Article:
Irish writer Joseph O'Connor adapted his own enigmatic short story for this dirge-like psychodrama of romantic obsession, uncluttered by any aspirations to ape FATAL ATTRACTION.
Narrator Miles Butler (Brendan Coyle), a young husband in a Dublin suburb, is practically lost the instant he glimpses the new tenant downstairs, a pretty American named Campbell Rourke (Juliette Gruber), who has returned to the Auld Sod to discover her roots. Even though he barely acknowledges
her during their few face-to-face encounters, Miles broods constantly over Campbell. He shares her tram car to work and methodically intercepts and reads her mail, from which he learns she has an estranged boyfriend. Typing as Campbell, Miles sends the lover a note rejecting him; that and his
habit of paying her bills reveal his madness to authorities. Despite a restraining order, therapy, and ultimatums from his long-suffering wife, Miles secretly hopes for some form of communion with Campbell. Then he hears that Campbell, reunited with her boyfriend, is pregnant. Miles kills himself.
The title is Gaelic for "Elsa," a name Campbell gives her unborn daughter, perhaps a bleak joke on Miles's perpetual problems with women. AILSA offers no terrifically profound insight into the nature of obsession. Instead, it's a compact mood piece that takes the viewer into the closed universe of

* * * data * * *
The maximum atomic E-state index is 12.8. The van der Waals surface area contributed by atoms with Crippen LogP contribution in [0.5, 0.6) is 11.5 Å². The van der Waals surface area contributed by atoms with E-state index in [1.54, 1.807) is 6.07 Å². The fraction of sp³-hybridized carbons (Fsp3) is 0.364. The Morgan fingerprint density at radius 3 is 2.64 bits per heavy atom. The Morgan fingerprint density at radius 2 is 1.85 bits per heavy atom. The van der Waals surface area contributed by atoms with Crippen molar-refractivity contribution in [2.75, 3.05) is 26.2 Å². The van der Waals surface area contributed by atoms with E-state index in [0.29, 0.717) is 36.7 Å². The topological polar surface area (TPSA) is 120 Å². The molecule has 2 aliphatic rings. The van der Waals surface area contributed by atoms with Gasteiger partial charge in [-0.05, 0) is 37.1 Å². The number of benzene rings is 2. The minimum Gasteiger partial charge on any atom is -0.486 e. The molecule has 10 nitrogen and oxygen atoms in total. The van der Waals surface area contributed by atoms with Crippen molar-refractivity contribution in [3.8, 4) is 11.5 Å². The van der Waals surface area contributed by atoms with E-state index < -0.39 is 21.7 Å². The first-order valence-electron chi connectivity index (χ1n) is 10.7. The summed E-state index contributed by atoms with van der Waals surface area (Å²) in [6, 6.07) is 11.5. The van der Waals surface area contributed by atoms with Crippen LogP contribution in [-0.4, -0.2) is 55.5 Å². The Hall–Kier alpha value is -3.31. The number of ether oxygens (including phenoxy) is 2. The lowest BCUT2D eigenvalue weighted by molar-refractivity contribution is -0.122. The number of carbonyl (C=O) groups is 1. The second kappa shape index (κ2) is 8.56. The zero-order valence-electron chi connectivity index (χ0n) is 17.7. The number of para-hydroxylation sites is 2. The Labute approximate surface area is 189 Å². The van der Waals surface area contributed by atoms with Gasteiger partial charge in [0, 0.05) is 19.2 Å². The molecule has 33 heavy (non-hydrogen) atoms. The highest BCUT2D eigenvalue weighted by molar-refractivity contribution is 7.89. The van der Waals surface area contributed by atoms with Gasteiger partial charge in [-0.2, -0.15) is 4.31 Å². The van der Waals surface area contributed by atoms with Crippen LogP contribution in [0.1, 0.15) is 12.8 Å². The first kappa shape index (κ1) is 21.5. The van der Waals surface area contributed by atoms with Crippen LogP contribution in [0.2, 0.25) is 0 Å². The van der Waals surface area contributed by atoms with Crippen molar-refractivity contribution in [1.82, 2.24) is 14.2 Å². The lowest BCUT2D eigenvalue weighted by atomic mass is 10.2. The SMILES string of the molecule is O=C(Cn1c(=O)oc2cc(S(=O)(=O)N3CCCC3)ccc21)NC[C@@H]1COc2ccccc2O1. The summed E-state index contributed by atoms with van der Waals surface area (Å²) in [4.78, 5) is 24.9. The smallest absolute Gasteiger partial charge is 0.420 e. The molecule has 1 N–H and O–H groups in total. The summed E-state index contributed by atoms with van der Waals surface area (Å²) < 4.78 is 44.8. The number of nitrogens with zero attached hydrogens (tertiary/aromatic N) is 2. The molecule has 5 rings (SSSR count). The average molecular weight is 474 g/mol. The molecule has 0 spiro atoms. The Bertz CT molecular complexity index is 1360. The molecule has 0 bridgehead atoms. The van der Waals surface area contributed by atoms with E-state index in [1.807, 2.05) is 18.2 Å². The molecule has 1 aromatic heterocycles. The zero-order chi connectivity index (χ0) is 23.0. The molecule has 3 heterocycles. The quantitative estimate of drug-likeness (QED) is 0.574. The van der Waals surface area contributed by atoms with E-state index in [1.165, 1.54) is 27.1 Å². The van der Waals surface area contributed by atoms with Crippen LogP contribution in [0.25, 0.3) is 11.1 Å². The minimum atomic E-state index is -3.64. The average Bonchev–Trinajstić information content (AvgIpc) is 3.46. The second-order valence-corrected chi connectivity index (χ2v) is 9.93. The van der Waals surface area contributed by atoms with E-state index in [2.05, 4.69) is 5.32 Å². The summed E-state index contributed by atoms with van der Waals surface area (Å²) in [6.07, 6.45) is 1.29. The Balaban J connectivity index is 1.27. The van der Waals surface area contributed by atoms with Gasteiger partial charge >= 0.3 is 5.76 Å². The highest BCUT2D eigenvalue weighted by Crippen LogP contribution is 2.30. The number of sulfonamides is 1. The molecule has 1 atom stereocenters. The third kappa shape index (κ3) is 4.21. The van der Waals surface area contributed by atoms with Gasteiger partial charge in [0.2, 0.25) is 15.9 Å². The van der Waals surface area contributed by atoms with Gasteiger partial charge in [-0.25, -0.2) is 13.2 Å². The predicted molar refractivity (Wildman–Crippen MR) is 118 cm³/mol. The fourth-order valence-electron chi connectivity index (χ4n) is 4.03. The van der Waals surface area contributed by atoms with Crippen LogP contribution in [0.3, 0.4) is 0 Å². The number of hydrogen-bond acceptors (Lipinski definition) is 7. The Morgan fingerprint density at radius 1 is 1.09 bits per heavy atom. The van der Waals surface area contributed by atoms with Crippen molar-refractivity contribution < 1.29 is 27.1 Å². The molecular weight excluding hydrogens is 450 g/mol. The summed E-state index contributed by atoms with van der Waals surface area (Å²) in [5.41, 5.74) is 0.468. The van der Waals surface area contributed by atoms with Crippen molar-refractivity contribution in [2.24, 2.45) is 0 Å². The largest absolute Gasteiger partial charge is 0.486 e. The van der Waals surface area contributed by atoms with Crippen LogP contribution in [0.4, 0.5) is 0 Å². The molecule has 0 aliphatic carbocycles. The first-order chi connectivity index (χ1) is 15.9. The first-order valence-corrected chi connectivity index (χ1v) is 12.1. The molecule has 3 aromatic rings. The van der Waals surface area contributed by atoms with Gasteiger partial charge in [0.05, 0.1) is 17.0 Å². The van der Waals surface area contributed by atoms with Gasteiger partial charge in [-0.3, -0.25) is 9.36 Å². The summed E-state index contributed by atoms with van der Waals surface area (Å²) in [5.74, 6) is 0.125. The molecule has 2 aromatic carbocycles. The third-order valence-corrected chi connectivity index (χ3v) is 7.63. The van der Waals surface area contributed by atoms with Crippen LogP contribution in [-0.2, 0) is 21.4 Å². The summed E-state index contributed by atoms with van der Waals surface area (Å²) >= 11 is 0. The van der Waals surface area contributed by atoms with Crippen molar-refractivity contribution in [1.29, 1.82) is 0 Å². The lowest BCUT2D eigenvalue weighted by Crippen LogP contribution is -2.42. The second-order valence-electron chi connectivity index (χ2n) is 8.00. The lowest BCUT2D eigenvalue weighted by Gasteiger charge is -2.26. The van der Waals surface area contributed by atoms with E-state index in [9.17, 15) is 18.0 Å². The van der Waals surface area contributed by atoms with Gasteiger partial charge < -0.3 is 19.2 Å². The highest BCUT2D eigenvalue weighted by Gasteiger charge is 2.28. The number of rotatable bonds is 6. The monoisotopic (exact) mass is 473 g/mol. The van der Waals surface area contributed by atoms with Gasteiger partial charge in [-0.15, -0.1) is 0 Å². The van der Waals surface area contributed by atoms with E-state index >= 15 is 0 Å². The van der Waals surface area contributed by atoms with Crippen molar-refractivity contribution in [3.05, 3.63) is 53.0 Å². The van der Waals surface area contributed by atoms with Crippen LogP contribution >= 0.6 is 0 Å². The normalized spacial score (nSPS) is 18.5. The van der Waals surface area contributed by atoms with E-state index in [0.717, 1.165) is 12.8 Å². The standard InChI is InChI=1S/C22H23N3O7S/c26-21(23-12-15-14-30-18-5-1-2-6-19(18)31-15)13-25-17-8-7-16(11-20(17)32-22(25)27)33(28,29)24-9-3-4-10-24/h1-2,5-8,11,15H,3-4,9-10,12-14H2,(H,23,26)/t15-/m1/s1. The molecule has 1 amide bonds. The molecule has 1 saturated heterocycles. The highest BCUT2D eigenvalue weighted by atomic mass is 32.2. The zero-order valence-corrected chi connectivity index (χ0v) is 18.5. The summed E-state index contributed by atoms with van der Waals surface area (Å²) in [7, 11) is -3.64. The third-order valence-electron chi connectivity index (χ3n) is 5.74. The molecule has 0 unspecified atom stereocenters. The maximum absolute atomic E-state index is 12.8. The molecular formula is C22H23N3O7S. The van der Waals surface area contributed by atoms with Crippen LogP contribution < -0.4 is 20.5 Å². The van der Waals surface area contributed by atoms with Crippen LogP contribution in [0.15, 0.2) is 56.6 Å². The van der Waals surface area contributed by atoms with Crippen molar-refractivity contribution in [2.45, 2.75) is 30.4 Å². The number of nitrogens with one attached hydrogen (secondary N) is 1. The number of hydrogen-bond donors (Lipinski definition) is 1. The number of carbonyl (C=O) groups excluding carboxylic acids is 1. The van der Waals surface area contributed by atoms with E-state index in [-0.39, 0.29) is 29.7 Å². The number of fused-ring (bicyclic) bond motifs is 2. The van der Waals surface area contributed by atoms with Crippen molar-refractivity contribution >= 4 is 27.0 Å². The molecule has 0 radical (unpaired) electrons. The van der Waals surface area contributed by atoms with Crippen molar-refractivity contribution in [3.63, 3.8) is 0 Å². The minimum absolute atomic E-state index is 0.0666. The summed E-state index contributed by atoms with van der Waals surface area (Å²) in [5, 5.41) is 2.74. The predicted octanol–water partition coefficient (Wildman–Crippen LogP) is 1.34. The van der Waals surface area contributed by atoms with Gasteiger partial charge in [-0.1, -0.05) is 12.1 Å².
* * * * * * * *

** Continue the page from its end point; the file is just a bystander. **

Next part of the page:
a stalker/voyeur. Though not a traditional thriller, the feature is endowed with a tangible menace, the tone set by Cian de Buitlear's somber cinematography. Definitely not a picture for all tastes, AILSA was originally produced for television but had scattered theatrical showings in Europe and
the United States. (Adult situations, profanity, nudity.)
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- Released: 1994
- Rating: NR
- Review: Irish writer Joseph O'Connor adapted his own enigmatic short story for this dirge-like psychodrama of romantic obsession, uncluttered by any aspirations to ape FATAL ATTRACTION. Narrator Miles Butler (Brendan Coyle), a young husband in a Dublin suburb, is… (more)